Treating Hodgkin lymphoma
The main treatments for Hodgkin lymphoma are chemotherapy and radiotherapy. Some people only need one of these treatments. Others have both.
We understand that having treatment can be a difficult time for people. We're here to support you. If you want to talk, you can:
If you have early-stage classical Hodgkin lymphoma, you will usually be treated with chemotherapy followed by radiotherapy. If the lymphoma is more advanced, chemotherapy is usually the main treatment but you may also have radiotherapy.
Most people will not need any further treatment to get rid of the lymphoma. However, sometimes lymphoma comes back or there may still be signs of it after treatment (see below). You might need more treatment if this happens.
If you have nodular lymphocyte predominant Hodgkin lymphoma (NLPHL), your doctor may suggest that you delay having treatment. Instead you will have regular tests and appointments to monitor the lymphoma. This is called watch and wait.
If you start treatment, you may have radiotherapy or chemotherapy to treat NLPHL. Some people have both treatments. Other people will have a targeted therapy such as rituximab. This is a common treatment for non-Hodgkin lymphoma.
NLPHL may come back, sometimes after a long period of time, and can be treated again with chemotherapy or radiotherapy. Rarely, NLPHL can change into a type of non-Hodgkin lymphoma. If this happens, you will have treatment for non-Hodgkin lymphoma instead. We have more information about treatments for non-Hodgkin lymphoma.
For most people, treatment for lymphoma is very effective and gets rid of all signs of the disease. This is called complete remission. However, in some people:
- there are still signs of lymphoma after treatment (called partial remission)
- lymphoma comes back again (called relapse or recurrence).
Hodgkin lymphoma can often be treated again. Some people will have a complete remission with more treatment. Other people will have treatments that control the lymphoma and treat any symptoms.
If you need more treatment, your lymphoma doctor will explain what to expect. The type of treatment you have may depend on the treatments you had before. It may also depend on the stage and type of lymphoma, your age and your general health.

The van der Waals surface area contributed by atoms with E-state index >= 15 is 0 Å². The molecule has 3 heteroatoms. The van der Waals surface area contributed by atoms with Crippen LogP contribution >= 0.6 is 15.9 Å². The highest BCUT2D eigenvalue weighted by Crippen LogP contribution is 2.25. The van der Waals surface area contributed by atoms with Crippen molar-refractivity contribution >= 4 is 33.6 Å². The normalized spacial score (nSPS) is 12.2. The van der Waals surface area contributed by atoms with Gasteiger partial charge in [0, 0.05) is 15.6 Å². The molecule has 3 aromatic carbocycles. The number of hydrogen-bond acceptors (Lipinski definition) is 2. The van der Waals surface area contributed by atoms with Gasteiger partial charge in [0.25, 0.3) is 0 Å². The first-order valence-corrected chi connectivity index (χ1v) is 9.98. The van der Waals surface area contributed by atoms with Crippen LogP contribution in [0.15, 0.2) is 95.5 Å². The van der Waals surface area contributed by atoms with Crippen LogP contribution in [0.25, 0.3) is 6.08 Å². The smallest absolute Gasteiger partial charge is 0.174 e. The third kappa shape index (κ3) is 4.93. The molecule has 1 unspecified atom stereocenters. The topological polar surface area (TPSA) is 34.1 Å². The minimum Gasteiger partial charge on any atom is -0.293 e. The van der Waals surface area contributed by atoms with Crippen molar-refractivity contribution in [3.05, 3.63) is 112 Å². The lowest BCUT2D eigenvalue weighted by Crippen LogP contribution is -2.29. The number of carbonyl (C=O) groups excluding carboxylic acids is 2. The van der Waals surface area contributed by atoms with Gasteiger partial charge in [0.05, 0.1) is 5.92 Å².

Below is a sample of the sources used in our Hodgkin lymphoma (HL) information. If you would like more information about the sources we use, please contact us at firstname.lastname@example.org
Collins G, et al. Guideline on the management of primary resistant and relapsed classical Hodgkin lymphoma. British Journal of Haematology. 2014. 164: 39–52. Available from: http://onlinelibrary.wiley.com/doi/10.1111/bjh.12582/pdf
Follows G, et al. Guidelines for the first line management of classical Hodgkin lymphoma. British Journal of Haematology. 2014. 166: 34–49. Available from: http://onlinelibrary.wiley.com/doi/10.1111/bjh.12878/pdf
McKay P, et al. Guidelines for the investigation and management of nodular lymphocyte predominant Hodgkin lymphoma. British Journal of Haematology. 2016. 172: 32–43. Available from: http://onlinelibrary.wiley.com/doi/10.1111/bjh.13842/epdf
Treleaven J, et al. Guidelines on the use of irradiated blood components prepared by the British Committee for Standards in Haematology blood transfusion task force. British Journal of Haematology. 2011. 152: 35–51. Available from: http://onlinelibrary.wiley.com/doi/10.1111/j.1365-2141.2010.08444.x/full.
This information has been written, revised and edited by Macmillan Cancer Support’s Cancer Information Development team. It has been reviewed by expert medical and health professionals and people living with cancer. It has been approved by Senior Medical Editors, Dr Anne Parker, Consultant Haematologist; and Professor Rajnish Gupta, Macmillan Consultant Medical Oncologist.
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